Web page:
Death may make cowards of us all—I wouldn't know. What I do know is that this recession is making economists of us all.
It's an interesting phenomenon, how understanding of a subject spreads through a society. Our leaders pay endless lip-service to the virtues of education, but the voting populace they'd really love to have is a bunch of drones with no inkling of history and no ability to think critically. Alas, we're born with brains cranking. They can tell us and tell us and tell us what to think, but we develop conclusions on our own.
Here's an example: I read somewhere recently that the fervent denials of global warming by the Republican candidates have had the effect of bumping up the percentage of Americans polled who say they believe it is happening. When a topic comes up often enough, it starts to pop out of the stream of electronic babble, and people start thinking about it, consulting their own experience and poking around on the Internet. That poking-around-on-the-Internet thing can lead anywhere.
(By the way, I'd like to extend my sympathy in advance to the Republican Party. With that batch of candidates and the box of monsters that Fox News has spawned over on the far right, this is just the beginning of a horrible year for the GOP.)
This has been happening lately with economics, a subject that normally attracts few enthusiasts. It's dawned, painfully, on millions of us that the people who regulate things—like the national budget, and the banks, and Wall Street—either 1) don't know what they're doing, 2) are being impeded from doing the right things by vast invisible forces, or 3) are criminals. Or some combination of the above.
We didn't want to know this. We'd rather not think about it. But we can't ignore it any more.
All we hear about lately are jobs going to China, billions wasted here, debts in the trillions there, the rich not paying taxes, and so on, and it's worrying enough that we feel we need to find out more. What was Glass-Steagall, and why was it repealed? Why did European banks loan Greece so much money? What is the historic relation of the maximum federal tax rate to national prosperity?
If I were a politician, or a rich person, I would want to stop this curiosity about how money actually works from growing—and I'd want to stop it yesterday.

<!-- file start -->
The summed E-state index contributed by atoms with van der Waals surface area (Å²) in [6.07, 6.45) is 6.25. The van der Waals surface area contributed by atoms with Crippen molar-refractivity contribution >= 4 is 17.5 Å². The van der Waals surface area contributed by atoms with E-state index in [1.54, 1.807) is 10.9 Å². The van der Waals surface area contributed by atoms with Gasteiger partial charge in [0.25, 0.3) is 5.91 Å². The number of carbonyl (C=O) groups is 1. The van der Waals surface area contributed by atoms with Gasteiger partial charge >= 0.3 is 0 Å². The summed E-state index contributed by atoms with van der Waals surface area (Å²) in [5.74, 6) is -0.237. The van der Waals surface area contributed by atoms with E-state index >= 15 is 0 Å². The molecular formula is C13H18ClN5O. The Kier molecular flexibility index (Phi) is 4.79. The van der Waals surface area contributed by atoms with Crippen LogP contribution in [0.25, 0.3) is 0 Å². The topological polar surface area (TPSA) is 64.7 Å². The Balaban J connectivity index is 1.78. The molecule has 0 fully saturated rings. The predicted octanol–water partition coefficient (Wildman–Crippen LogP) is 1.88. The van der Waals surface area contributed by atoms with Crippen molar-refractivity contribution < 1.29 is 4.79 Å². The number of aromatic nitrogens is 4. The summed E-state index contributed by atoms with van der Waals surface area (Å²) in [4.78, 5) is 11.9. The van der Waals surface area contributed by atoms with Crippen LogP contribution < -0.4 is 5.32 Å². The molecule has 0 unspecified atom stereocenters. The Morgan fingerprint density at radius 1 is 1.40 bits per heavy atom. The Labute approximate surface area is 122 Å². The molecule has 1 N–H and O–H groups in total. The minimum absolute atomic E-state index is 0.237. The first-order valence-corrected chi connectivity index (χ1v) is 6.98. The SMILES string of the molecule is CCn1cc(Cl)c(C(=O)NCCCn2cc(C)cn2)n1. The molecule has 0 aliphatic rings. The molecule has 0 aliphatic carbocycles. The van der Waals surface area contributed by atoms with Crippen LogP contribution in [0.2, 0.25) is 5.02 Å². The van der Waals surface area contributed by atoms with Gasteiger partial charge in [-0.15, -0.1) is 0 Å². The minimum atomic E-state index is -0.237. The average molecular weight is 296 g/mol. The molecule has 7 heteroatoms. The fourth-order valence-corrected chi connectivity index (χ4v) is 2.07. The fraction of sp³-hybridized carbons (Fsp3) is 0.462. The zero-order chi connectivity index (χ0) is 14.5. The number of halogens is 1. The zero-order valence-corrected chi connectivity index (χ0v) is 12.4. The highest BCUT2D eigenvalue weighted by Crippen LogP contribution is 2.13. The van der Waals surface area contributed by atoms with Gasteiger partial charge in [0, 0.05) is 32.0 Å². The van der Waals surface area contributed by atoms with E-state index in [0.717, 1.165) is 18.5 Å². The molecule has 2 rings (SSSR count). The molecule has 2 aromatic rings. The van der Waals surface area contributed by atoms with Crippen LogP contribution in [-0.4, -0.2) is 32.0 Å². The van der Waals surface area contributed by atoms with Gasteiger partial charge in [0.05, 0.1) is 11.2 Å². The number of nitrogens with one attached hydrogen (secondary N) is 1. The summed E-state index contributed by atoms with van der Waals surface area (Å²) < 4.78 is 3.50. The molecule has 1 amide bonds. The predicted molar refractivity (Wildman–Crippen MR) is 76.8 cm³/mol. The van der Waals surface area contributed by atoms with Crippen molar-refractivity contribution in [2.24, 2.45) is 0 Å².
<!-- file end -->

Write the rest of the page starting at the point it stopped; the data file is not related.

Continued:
Instead, this summer, we got Warren Buffett, bless his heart, telling us that his tax rate is lower than his secretary's. We also got the maddening fake crisis over the debt ceiling, which made it clear that a number of congressmen were willing to wreck the world economy to make a point. What point, exactly, was never clear. That having Barack Obama as president drives them demented? Honestly, we knew that.
And now the genie of economic enlightenment is out of the bottle: On Sept. 17, Occupy Wall Street began in New York City. I wasn't there, of course, but since I spend time on leftie threads (@TaxTheRichNow1), I got to watch it happen on Twitter—which for the first two weeks was nearly the only place you could find out what was going on, because the mainstream news outlets carefully ignored the protest. (There was wrinkled-brow concern about coverage "encouraging" others to join.)
It was pretty thrilling to watch the tweets come in like raw reports on a news wire. There were (and are) messages from the people on the ground, updating one another and organizing and reaching out to the world outside, and live-video-feed sites and excited chatter from all around. These folks have learned from the Arab Spring, and they've learned well.
Will the "occupy" movement lead to revolution? Doubtful. Recession, income inequality, corruption and vicious demagoguery have made America less stable than it's been, probably, since the 1930s, but this is still a largely middle-class country.
On the other hand, much of the middle class is, in the words of a placard at Occupy Boston, wicked pissed. And many, many of our young people are unemployed. They have boundless time and energy, mountains of debt, strong convictions about what's wrong, and cell phones. They have a strategy that's working. And like me, they now know a lot more about economics and government than they ever wanted to.
History is rolling.